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Terrorism in the EU: Terror attacks, deaths and arrests in 2020




While the number of terrorist attacks in the EU remained stable in 2020, extremists exploited the pandemic to spread propaganda.

According to the 2021 Europol report on the terrorism situation in the EU, there were 57 terrorist attempts in the EU in 2020 (that includes successful, failed and foiled attempts), compared to 55 in 2019. Of those, 10 were jihadist terrorist attacks in Austria, France and Germany.

Although they represent only a sixth of all attacks in the EU, jihadi terrorists were responsible for more than half of the deaths (12) and nearly all injuries (47). The total number of fatalities and injuries in the EU doubled from 10 deaths and 27 injuries in 2019 to 21 deaths and 54 injuries in 2020.

A total of 14 ethno-nationalist and separatist terrorist attacks took place in France and Spain, while 24 attacks were carried out by left-wing or anarchist terrorist organisations or individuals, all in Italy. In most cases, these attacks targeted private and public property such as financial institutions and government buildings.

In 2020, three EU countries - Germany, Belgium and France - experienced four terrorist attempts motivated by right-wing extremism. Only one of them, however, was completed.

Check out EU measures to fight terrorism.

Nearly twice as many completed jihadist attacks as foiled ones

Jihadist terrorism remains the greatest threat to the EU. In 2020 the number of completed jihadist terrorist attacks was more than double that of foiled plots.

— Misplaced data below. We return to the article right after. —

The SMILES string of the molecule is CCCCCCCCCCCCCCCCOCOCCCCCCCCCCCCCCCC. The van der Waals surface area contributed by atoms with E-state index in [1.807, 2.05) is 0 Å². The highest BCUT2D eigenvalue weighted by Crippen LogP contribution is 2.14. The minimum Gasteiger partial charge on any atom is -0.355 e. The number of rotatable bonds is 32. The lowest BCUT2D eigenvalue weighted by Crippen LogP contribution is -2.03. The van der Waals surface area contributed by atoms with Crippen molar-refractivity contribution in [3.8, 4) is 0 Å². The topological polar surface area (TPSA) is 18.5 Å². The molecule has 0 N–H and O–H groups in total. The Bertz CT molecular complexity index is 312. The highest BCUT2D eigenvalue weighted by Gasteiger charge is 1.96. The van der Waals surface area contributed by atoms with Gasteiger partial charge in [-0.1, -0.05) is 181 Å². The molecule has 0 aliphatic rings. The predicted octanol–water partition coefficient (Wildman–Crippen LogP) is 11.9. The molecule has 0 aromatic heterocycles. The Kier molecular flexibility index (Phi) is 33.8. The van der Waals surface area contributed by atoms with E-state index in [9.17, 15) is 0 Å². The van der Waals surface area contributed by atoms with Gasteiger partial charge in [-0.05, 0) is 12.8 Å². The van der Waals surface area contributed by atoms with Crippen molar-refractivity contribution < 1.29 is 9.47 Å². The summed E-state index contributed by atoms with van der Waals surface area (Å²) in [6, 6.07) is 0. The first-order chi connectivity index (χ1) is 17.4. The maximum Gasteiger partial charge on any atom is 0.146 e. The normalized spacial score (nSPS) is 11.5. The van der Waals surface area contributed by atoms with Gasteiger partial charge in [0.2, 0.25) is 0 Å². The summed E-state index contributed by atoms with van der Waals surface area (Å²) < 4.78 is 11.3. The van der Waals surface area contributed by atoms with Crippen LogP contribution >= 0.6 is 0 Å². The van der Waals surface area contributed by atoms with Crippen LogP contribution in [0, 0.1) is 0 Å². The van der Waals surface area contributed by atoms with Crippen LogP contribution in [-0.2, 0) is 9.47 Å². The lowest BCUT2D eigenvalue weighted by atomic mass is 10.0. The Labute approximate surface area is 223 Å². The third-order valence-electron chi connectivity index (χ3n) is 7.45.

Completed attack107310
Failed plot12140
Foiled plot1116144

Number of completed, failed and foiled jihadist terror attacks in the EU (2017-2020)
Source: Europol 2021

According to Europol, lone actors were behind all of the jihadist attacks, with four of the ten successful attacks carried out by EU citizens. Some of the lone actors displayed a combination of extreme ideologies and mental health issues, with social isolation and increased stress as a result of the pandemic suspected to have played a role in some cases.


Read more about jihadi terrorism in the EU since 2015.

A significant drop in terrorist arrests

A total of 449 arrests on suspicion of terrorist offences were reported to Europol in 2020. This number was significantly lower than in 2019 (1,004). It is unclear whether this drop is due to reduced terrorist activity or is a result of diminished operational capacities of law enforcement due to the Covid-19 pandemic.

Check out key numbers about terrorism in the EU in 2019.

Increased use of simple weaponry

The lockdowns related to the pandemic and the closure of public spaces to mass gathering, such as shopping centres, churches and stadiums, seem to have led to a decrease in the use of explosives in terrorist attacks. In 2020, terrorists mainly resorted to stabbing, vehicle ramming and arson. Firearms were only used in the right-wing terrorist attack in Hanau,  Germany, in February and the jihadist attack in Vienna in November.

Online radicalization: An increasing threat

With the increased use of the internet during the pandemic, online communities played an important role in the dissemination of violent extremism. Following efforts by messaging apps, such as Telegram, to block terrorist groups, jihadist propaganda became more dispersed across multiple, often smaller online platforms, and right-wing extremists, particularly young people, increasingly used video games and gaming platforms to propagate their ideology.

Both jihadi and right-wing extremists tried to exploit Covid-19 for propaganda purposes, while left-wing and anarchist extremists incorporated criticism of government measures to combat the pandemic into their narratives.

Read more on what the EU does to prevent radicalization.

Need for co-ordinated efforts at EU level

“Meticulous assessment of the threat and coordinated efforts are of the utmost importance to identify vulnerabilities and curtail the terrorist and extremist violence both online and offline,” said Claudio Galzerano, the head of Europol’s counter-terrorism centre, when presenting the findings of Europol’s annual report to the members of Parliament's civil liberties committee on 22 June 2021.

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